Aaron Anderson was at a unique time in his life and did not want the moment to pass him by.

The Owasso native, who had earned his college degree from the University of Oklahoma in 2016, had watched many of his friends finish their higher education obligations and immediately jump into the job market or serious personal relationships.

Anderson wanted to choose a different path.

“I really wanted to do something bigger than myself,” Anderson said.

Anderson chose to hike the Appalachian Trail, a nearly 2,200-mile journey that stretches from Georgia to Maine and overlaps into 14 states along the east coast. Anderson began the longest foot-only path in the world on March 15 and concluded the trek earlier this month.

“It was a bucket list item for him,” said Chris Anderson, Aaron’s father. “I’m extremely happy for him he got to complete it.”

Anderson’s longest prior outing on foot was a 16-mile hike through Devil’s Den in Arkansas. His journey along the Appalachian Trail began at Springer Mountain in Georgia.

Anderson began with an 8-9 mile-per-day pace, a fairly mild pace for most hikers. Anderson, who had spent 18 months preparing for the AT, said he intentionally started out slower so his body to acclimate to the conditions. As his body adjusted, Anderson was able to increase his pace to a peak rate of 15-25 miles a day.

“You could feel that your legs are so much stronger,” said Anderson, who regularly put in 12-13 hour days on the trail. “They are so much more capable. It’s like your body and mind realize what you’re trying to do.”

Anderson, who lost a little more than 40 pounds over the five-month journey, said his diet consisted of high-protein food like oatmeal and trail mix. Burning between 4,000-6,000 calories per day, Anderson said keeping up his pace and energy required a high-calorie intake.

“People have this notion that you have to eat healthy when you do this,” said Anderson, who carried a filtered bottle for water and would boil his own coffee every morning. “But you ate the junkiest junk food you could find. It was high-calorie and it lasts. I would go to McDonald’s and order eight triple cheeseburgers or seven Taco Bell burritos. Those would last me several days, of course.”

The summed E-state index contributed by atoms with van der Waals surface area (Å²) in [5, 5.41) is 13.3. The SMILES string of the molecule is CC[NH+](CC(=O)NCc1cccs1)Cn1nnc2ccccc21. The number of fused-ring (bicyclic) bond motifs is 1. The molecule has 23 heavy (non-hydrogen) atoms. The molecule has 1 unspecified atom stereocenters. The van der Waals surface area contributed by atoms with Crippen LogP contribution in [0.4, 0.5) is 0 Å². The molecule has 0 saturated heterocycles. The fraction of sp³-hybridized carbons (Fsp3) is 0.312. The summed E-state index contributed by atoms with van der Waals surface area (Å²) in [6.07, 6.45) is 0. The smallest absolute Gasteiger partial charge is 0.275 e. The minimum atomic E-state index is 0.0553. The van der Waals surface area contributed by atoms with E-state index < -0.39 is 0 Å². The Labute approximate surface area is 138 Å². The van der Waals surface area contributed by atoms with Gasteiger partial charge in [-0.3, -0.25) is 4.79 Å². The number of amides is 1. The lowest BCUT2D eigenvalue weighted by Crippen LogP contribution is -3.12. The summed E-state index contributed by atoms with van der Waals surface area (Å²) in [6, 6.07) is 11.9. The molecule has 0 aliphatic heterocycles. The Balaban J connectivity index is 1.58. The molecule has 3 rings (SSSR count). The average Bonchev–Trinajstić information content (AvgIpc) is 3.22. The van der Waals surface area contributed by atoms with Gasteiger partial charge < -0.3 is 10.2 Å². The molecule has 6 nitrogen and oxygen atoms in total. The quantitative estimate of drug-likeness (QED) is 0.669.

Traveling the AT during the spring and summer times, Anderson said he dealt with extreme conditions such as snow, rain, heat and numerous thunderstorms. He even got once got caught on a bald mountain in a lightning storm.

Chris never doubted his son would be one of the 20-25 percent of successful thru-hikers that complete the AT each year, but admitted to being scared about two months into Aaron’s journey. Around the time of Mother’s Day weekend, Chris learned an Oklahoma man had been killed on the AT. He did not hear from Aaron for a few days until finally learning he was safe.

“That was as frightening of a moment as it gets for a parent,” Chris recalled.

Aaron said the largest portion of the trail, about a 500-mile stretch, took place in Virginia. Chris joined Aaron for a weekend during his time in Virginia.

“I was amazed at the pace he kept. I couldn’t go at that fast. I think they were ready to send the search party after me,” Chris laughed of the 20-mile stretch he hiked.

The remainder of Aaron’s hike included Clingmans Dome, also the highest mountain in the Smoky Mountains at 6,643 feet. After flatting out, Anderson said the terrain changed again going through Maryland and Pennsylvania.

“That part of the trail is also called Rocksylvania,” he said. “You’re more climbing than you are hiking.”

As the spring turned into summer, Anderson made his way through New York, New Jersey and Connecticut. He conquered the 4,000-foot peaks of the Green Mountains in Vermont and the grind of the White Mountains in New Hampshire.

On July 28, Anderson walked by the welcome sign to the state of Maine, the 14th and final along the trail.

“At that point, it seems so attainable, but still seems so far away,” Anderson said.

Anderson was one of about 1,500-2,000 thru-hikers that will attempt the AT this year. Anderson recalled certain times throughout the hike, he would go days without seeing another person. At different points along the trail, Anderson met up with some of the same fellow hikers.

“Most of the people were just salt of the earth people, just extraordinary humans,” Anderson said. “You’re forming these great bonds that you wouldn’t form otherwise.”

When Anderson reached Mount Katahdin in Maine on Aug. 9, it marked the finish line of the 2,184-mile trail. Anderson had spent four months and three weeks surviving the physical and metal challenges of the grueling hike. For Anderson, it was the end of a two-year journey since he first began to research and set out to accomplish his goal.

“A mixed bag of emotions,” Anderson said of his initial reaction to conquering the Appalachian Trail. “I was very excited but at the same time, I was very sad. I was not going to be climbing mountains every day. I’m not going to be conversing with these other hikers I’ve spend a 1,000 miles with. It really was a bittersweet moment.”

The 2012 Owasso graduate is now back at home, recuperating from his 147-day hike. Anderson is looking for the next challenge in his life. He’s now ready to join the workforce, hopefully as a history teacher.

But he’ll always have the memories of hiking the Appalachian Trail thanks to this phone, which he used to capture the picturesque scenery and moments along the way. Anderson said he has not ruled out writing a book about his journey at some point in the future.

“If a picture is worth a 1,000 words, 3,000 pictures is a lot of words,” he said.